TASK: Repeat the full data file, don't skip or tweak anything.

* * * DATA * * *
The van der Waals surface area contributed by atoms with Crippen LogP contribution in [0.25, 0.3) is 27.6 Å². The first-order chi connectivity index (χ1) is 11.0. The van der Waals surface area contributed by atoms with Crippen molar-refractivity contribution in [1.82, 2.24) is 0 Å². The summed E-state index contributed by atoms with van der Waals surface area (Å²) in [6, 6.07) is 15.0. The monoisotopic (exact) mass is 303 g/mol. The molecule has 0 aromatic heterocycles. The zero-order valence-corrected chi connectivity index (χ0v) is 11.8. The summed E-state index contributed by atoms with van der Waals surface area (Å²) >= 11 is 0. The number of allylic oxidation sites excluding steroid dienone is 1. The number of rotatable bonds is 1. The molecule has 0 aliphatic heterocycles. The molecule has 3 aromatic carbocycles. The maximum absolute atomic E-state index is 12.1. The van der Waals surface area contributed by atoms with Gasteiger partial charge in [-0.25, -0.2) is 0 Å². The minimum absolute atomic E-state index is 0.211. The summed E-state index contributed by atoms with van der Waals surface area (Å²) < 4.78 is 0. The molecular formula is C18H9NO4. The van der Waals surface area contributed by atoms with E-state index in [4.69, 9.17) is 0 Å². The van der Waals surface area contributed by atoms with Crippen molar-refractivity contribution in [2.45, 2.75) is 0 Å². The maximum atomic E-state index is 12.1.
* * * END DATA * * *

The van der Waals surface area contributed by atoms with Crippen LogP contribution in [0.25, 0.3) is 27.6 Å². The first-order chi connectivity index (χ1) is 11.0. The van der Waals surface area contributed by atoms with Crippen molar-refractivity contribution in [1.82, 2.24) is 0 Å². The summed E-state index contributed by atoms with van der Waals surface area (Å²) in [6, 6.07) is 15.0. The monoisotopic (exact) mass is 303 g/mol. The molecule has 0 aromatic heterocycles. The zero-order valence-corrected chi connectivity index (χ0v) is 11.8. The summed E-state index contributed by atoms with van der Waals surface area (Å²) >= 11 is 0. The number of allylic oxidation sites excluding steroid dienone is 1. The number of rotatable bonds is 1. The molecule has 0 aliphatic heterocycles. The molecule has 3 aromatic carbocycles. The maximum absolute atomic E-state index is 12.1. The van der Waals surface area contributed by atoms with Gasteiger partial charge in [-0.25, -0.2) is 0 Å². The minimum absolute atomic E-state index is 0.211. The summed E-state index contributed by atoms with van der Waals surface area (Å²) < 4.78 is 0. The molecular formula is C18H9NO4. The van der Waals surface area contributed by atoms with E-state index in [4.69, 9.17) is 0 Å². The van der Waals surface area contributed by atoms with Crippen molar-refractivity contribution in [2.45, 2.75) is 0 Å². The maximum atomic E-state index is 12.1.